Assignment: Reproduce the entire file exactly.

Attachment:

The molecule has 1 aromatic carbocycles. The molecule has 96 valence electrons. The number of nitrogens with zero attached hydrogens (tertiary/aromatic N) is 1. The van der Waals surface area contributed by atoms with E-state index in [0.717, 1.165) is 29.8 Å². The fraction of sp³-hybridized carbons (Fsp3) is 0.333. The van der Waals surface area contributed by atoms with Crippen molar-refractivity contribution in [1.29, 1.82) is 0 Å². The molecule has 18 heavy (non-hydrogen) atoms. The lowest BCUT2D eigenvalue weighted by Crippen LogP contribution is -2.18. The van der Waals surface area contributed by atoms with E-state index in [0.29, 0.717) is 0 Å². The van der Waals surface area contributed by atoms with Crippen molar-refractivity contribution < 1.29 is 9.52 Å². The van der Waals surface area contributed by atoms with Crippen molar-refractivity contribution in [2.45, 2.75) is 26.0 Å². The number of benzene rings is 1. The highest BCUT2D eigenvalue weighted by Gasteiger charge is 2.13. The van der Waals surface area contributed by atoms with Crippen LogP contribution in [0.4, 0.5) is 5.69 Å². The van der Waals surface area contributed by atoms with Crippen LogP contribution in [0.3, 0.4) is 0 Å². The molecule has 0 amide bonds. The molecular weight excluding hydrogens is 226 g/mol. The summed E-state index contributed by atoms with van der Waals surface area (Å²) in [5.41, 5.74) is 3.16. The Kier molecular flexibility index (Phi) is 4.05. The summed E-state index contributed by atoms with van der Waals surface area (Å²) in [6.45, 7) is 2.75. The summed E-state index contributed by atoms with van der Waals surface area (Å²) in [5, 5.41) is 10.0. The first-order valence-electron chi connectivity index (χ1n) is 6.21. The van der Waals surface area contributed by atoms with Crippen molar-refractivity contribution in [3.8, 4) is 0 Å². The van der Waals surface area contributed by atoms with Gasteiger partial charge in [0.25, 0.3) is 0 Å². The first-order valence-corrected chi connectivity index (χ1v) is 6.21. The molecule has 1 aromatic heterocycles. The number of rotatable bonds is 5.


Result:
The molecule has 1 aromatic carbocycles. The molecule has 96 valence electrons. The number of nitrogens with zero attached hydrogens (tertiary/aromatic N) is 1. The van der Waals surface area contributed by atoms with E-state index in [0.717, 1.165) is 29.8 Å². The fraction of sp³-hybridized carbons (Fsp3) is 0.333. The van der Waals surface area contributed by atoms with Crippen molar-refractivity contribution in [1.29, 1.82) is 0 Å². The molecule has 18 heavy (non-hydrogen) atoms. The lowest BCUT2D eigenvalue weighted by Crippen LogP contribution is -2.18. The van der Waals surface area contributed by atoms with E-state index in [0.29, 0.717) is 0 Å². The van der Waals surface area contributed by atoms with Crippen molar-refractivity contribution < 1.29 is 9.52 Å². The van der Waals surface area contributed by atoms with Crippen molar-refractivity contribution in [2.45, 2.75) is 26.0 Å². The number of benzene rings is 1. The highest BCUT2D eigenvalue weighted by Gasteiger charge is 2.13. The van der Waals surface area contributed by atoms with Crippen LogP contribution in [0.4, 0.5) is 5.69 Å². The van der Waals surface area contributed by atoms with Crippen LogP contribution in [0.3, 0.4) is 0 Å². The molecule has 0 amide bonds. The molecular weight excluding hydrogens is 226 g/mol. The summed E-state index contributed by atoms with van der Waals surface area (Å²) in [5.41, 5.74) is 3.16. The Kier molecular flexibility index (Phi) is 4.05. The summed E-state index contributed by atoms with van der Waals surface area (Å²) in [6.45, 7) is 2.75. The summed E-state index contributed by atoms with van der Waals surface area (Å²) in [5, 5.41) is 10.0. The first-order valence-electron chi connectivity index (χ1n) is 6.21. The van der Waals surface area contributed by atoms with Crippen molar-refractivity contribution in [3.8, 4) is 0 Å². The van der Waals surface area contributed by atoms with Gasteiger partial charge in [0.25, 0.3) is 0 Å². The first-order valence-corrected chi connectivity index (χ1v) is 6.21. The molecule has 1 aromatic heterocycles. The number of rotatable bonds is 5.